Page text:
Birch, River Heritage ms
Birch, River Heritage
Renown for its beautifully soft and delicately unfurling bark, its graceful drooping branches, and its unusual coloring, the Heritage River Birch was hailed by Prince Maximilian as “the most beautiful of trees”...
What distinguishes the lovely Heritage River Birch?
Fast-growing, semi-aquatic, deciduous, and hardy as a specimen.
Colorful mottling bark, known to illuminate even a drab wintery landscape.
Valuable as a source of erosion control.
Timber that is cherished due to its workability.
Keeping up appearances…
The most characteristic feature of the Heritage River Birch is probably its bark (which constitutes the primary difference between the Heritage River Birch and other silvery-barked birch tree varieties); it has a distinct cinnamon-orange or salmon-pink coloring, reveals a cream-colored interior, and, as it ages, it sheds its papery sheets of bark even more vigorously than its counterparts. Like the regular River Birch, the Heritage River Birch’s inconspicuous brown and green catkins bloom from April to May, and its green foliage lightens to warm yellow hues in autumn.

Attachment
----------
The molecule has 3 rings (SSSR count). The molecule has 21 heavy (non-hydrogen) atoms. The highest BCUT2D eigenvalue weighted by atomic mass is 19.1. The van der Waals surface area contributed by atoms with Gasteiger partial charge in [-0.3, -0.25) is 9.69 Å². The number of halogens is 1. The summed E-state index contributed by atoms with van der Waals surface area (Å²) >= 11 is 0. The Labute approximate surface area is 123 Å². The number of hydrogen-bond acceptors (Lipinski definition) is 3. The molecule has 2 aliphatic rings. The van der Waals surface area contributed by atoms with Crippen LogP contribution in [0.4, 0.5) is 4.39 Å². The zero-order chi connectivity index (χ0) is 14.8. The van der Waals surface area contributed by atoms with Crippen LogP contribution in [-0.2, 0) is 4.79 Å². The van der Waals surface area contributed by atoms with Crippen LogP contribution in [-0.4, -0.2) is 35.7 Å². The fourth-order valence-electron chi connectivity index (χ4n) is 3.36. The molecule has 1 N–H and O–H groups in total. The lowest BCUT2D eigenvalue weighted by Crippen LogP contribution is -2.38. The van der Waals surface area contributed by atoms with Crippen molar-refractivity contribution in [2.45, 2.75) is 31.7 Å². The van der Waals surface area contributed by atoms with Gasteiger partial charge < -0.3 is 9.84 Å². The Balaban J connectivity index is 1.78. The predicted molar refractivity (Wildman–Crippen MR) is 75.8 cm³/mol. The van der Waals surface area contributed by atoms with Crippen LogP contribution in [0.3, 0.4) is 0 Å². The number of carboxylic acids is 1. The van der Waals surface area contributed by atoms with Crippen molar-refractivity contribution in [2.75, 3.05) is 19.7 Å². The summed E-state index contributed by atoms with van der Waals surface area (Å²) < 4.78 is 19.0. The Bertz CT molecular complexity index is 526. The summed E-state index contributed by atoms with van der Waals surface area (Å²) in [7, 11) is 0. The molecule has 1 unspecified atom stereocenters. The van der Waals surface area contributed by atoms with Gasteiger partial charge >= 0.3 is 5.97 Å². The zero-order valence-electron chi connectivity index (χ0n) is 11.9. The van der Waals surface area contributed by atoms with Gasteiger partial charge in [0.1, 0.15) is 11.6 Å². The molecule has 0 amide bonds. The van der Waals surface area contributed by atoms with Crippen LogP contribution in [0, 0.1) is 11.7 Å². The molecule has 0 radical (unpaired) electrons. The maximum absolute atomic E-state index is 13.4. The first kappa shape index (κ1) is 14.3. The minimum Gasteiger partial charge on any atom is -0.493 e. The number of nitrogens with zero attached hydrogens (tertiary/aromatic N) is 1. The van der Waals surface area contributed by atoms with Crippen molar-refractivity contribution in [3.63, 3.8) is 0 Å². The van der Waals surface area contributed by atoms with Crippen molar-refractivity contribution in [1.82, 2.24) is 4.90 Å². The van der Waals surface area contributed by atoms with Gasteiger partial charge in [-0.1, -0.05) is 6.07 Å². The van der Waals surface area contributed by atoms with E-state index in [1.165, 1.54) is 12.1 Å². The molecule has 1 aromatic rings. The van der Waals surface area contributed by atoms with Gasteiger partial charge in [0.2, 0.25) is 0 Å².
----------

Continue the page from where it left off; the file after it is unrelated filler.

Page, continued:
A friendly recommendation.
Relatively heat-tolerant as compared to the other birches of its Betulaceae family, the Heritage River Birch thrives best in medium to wet well-drained soils and flourishes beneath full sun to partial shade. It has a 4-9 hardiness zone rating, and is regularly found around floodplains, swamps, riverbanks, and meadows. It does not prefer urban or dry areas; these trees grow faster and live longer in riparian regions.
A mature Heritage River Birch can grow up to 40-70 ft. with a rounded or irregular crown. Its span may encompass 40-60 ft., so it thrives best when given its space; it shouldn’t be planted near homes, driveways, or patios, as it can have protruding root growth and would demand periodic pruning. Due to its durability, beauty, and fast growth, the Heritage River Birch is ideal as an ornamental landscape tree
Awesome tree trivia!
- Birch wood is universally used for veneer and plywood, and is also commonly used for furniture, paneling, interior trimming, doors, and small specialty wood items.
- The Heritage River Birch—or Betula Nigra x Heritage—is native to the eastern portion of the United States, ranging from New Hampshire to Florida and extending westward to Minnesota and Texas.
This Tree's Zone: 4 to 9
Your Growing Zone:
|Bloom||Brown and green catkins|
|Bloom Time||April to May|
|Shape||Rounded to irregular|
|Sun||Full sun to part shade|
|Size||30 to 40 feet|
|Spread||25 to 35 feet|